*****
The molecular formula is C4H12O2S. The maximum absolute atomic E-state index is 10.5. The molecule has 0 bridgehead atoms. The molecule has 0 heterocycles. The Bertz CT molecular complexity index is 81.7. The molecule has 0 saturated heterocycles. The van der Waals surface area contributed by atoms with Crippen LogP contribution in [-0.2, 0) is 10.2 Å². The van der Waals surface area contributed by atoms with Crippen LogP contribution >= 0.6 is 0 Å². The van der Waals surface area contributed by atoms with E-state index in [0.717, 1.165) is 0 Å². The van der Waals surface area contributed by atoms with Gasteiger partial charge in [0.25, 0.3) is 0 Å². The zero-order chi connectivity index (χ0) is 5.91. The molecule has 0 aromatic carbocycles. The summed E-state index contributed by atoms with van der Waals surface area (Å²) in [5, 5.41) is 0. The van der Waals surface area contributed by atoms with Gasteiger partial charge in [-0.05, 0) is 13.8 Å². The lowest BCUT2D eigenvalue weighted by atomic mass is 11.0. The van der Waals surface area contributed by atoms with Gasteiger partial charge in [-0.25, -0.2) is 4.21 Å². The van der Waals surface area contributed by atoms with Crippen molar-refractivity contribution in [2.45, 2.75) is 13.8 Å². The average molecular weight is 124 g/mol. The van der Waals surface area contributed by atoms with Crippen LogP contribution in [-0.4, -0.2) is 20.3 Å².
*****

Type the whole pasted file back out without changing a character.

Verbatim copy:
The molecular formula is C4H12O2S. The maximum absolute atomic E-state index is 10.5. The molecule has 0 bridgehead atoms. The molecule has 0 heterocycles. The Bertz CT molecular complexity index is 81.7. The molecule has 0 saturated heterocycles. The van der Waals surface area contributed by atoms with Crippen LogP contribution in [-0.2, 0) is 10.2 Å². The van der Waals surface area contributed by atoms with Crippen LogP contribution >= 0.6 is 0 Å². The van der Waals surface area contributed by atoms with E-state index in [0.717, 1.165) is 0 Å². The van der Waals surface area contributed by atoms with Gasteiger partial charge in [0.25, 0.3) is 0 Å². The zero-order chi connectivity index (χ0) is 5.91. The molecule has 0 aromatic carbocycles. The summed E-state index contributed by atoms with van der Waals surface area (Å²) in [5, 5.41) is 0. The van der Waals surface area contributed by atoms with Gasteiger partial charge in [-0.05, 0) is 13.8 Å². The lowest BCUT2D eigenvalue weighted by atomic mass is 11.0. The van der Waals surface area contributed by atoms with Gasteiger partial charge in [-0.25, -0.2) is 4.21 Å². The van der Waals surface area contributed by atoms with Crippen molar-refractivity contribution in [2.45, 2.75) is 13.8 Å². The average molecular weight is 124 g/mol. The van der Waals surface area contributed by atoms with Crippen LogP contribution in [-0.4, -0.2) is 20.3 Å².